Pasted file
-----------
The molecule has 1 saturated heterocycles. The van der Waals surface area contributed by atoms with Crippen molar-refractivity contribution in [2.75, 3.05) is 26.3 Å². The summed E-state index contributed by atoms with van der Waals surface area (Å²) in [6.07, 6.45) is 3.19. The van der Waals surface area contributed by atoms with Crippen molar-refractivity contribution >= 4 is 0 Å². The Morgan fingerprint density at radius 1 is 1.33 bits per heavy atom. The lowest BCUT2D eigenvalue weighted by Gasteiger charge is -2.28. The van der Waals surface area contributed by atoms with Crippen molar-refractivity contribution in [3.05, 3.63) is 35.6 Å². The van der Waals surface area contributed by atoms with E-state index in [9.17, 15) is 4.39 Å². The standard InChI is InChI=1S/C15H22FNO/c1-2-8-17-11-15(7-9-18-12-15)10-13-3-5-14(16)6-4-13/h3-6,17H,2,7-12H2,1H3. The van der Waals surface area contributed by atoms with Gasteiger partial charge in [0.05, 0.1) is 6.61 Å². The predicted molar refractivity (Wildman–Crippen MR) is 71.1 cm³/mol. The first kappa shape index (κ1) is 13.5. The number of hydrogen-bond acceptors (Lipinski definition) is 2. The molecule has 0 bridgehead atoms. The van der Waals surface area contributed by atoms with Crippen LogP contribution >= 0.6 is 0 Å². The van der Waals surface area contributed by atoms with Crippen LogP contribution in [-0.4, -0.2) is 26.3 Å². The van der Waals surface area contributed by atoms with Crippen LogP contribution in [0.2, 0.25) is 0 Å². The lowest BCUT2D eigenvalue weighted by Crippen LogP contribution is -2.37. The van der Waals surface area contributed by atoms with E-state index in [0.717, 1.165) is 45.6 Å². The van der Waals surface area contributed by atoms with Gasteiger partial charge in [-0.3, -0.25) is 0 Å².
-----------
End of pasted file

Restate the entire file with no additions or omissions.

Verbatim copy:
The molecule has 1 saturated heterocycles. The van der Waals surface area contributed by atoms with Crippen molar-refractivity contribution in [2.75, 3.05) is 26.3 Å². The summed E-state index contributed by atoms with van der Waals surface area (Å²) in [6.07, 6.45) is 3.19. The van der Waals surface area contributed by atoms with Crippen molar-refractivity contribution >= 4 is 0 Å². The Morgan fingerprint density at radius 1 is 1.33 bits per heavy atom. The lowest BCUT2D eigenvalue weighted by Gasteiger charge is -2.28. The van der Waals surface area contributed by atoms with Crippen molar-refractivity contribution in [3.05, 3.63) is 35.6 Å². The van der Waals surface area contributed by atoms with E-state index in [9.17, 15) is 4.39 Å². The standard InChI is InChI=1S/C15H22FNO/c1-2-8-17-11-15(7-9-18-12-15)10-13-3-5-14(16)6-4-13/h3-6,17H,2,7-12H2,1H3. The van der Waals surface area contributed by atoms with Gasteiger partial charge in [0.05, 0.1) is 6.61 Å². The predicted molar refractivity (Wildman–Crippen MR) is 71.1 cm³/mol. The first kappa shape index (κ1) is 13.5. The number of hydrogen-bond acceptors (Lipinski definition) is 2. The molecule has 0 bridgehead atoms. The van der Waals surface area contributed by atoms with Crippen LogP contribution >= 0.6 is 0 Å². The van der Waals surface area contributed by atoms with Crippen LogP contribution in [-0.4, -0.2) is 26.3 Å². The van der Waals surface area contributed by atoms with Crippen LogP contribution in [0.2, 0.25) is 0 Å². The lowest BCUT2D eigenvalue weighted by Crippen LogP contribution is -2.37. The van der Waals surface area contributed by atoms with E-state index in [0.717, 1.165) is 45.6 Å². The van der Waals surface area contributed by atoms with Gasteiger partial charge in [-0.3, -0.25) is 0 Å².